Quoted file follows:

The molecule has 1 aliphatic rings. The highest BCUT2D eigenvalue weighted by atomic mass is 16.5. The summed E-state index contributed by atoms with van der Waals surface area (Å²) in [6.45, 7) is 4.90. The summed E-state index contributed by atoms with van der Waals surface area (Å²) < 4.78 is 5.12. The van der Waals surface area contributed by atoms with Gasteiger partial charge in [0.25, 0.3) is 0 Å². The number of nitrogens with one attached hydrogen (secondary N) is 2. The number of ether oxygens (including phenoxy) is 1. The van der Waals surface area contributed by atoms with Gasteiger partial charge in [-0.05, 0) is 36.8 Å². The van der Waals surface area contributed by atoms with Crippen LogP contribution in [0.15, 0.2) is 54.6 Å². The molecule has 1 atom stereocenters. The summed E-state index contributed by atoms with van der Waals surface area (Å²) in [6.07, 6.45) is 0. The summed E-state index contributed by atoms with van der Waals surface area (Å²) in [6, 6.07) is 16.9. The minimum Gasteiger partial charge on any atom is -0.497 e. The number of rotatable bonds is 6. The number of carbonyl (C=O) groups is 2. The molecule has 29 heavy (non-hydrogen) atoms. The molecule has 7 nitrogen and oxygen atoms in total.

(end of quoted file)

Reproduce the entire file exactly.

The molecule has 1 aliphatic rings. The highest BCUT2D eigenvalue weighted by atomic mass is 16.5. The summed E-state index contributed by atoms with van der Waals surface area (Å²) in [6.45, 7) is 4.90. The summed E-state index contributed by atoms with van der Waals surface area (Å²) < 4.78 is 5.12. The van der Waals surface area contributed by atoms with Gasteiger partial charge in [0.25, 0.3) is 0 Å². The number of nitrogens with one attached hydrogen (secondary N) is 2. The number of ether oxygens (including phenoxy) is 1. The van der Waals surface area contributed by atoms with Gasteiger partial charge in [-0.05, 0) is 36.8 Å². The van der Waals surface area contributed by atoms with Crippen LogP contribution in [0.15, 0.2) is 54.6 Å². The molecule has 1 atom stereocenters. The summed E-state index contributed by atoms with van der Waals surface area (Å²) in [6.07, 6.45) is 0. The summed E-state index contributed by atoms with van der Waals surface area (Å²) in [6, 6.07) is 16.9. The minimum Gasteiger partial charge on any atom is -0.497 e. The number of rotatable bonds is 6. The number of carbonyl (C=O) groups is 2. The molecule has 29 heavy (non-hydrogen) atoms. The molecule has 7 nitrogen and oxygen atoms in total.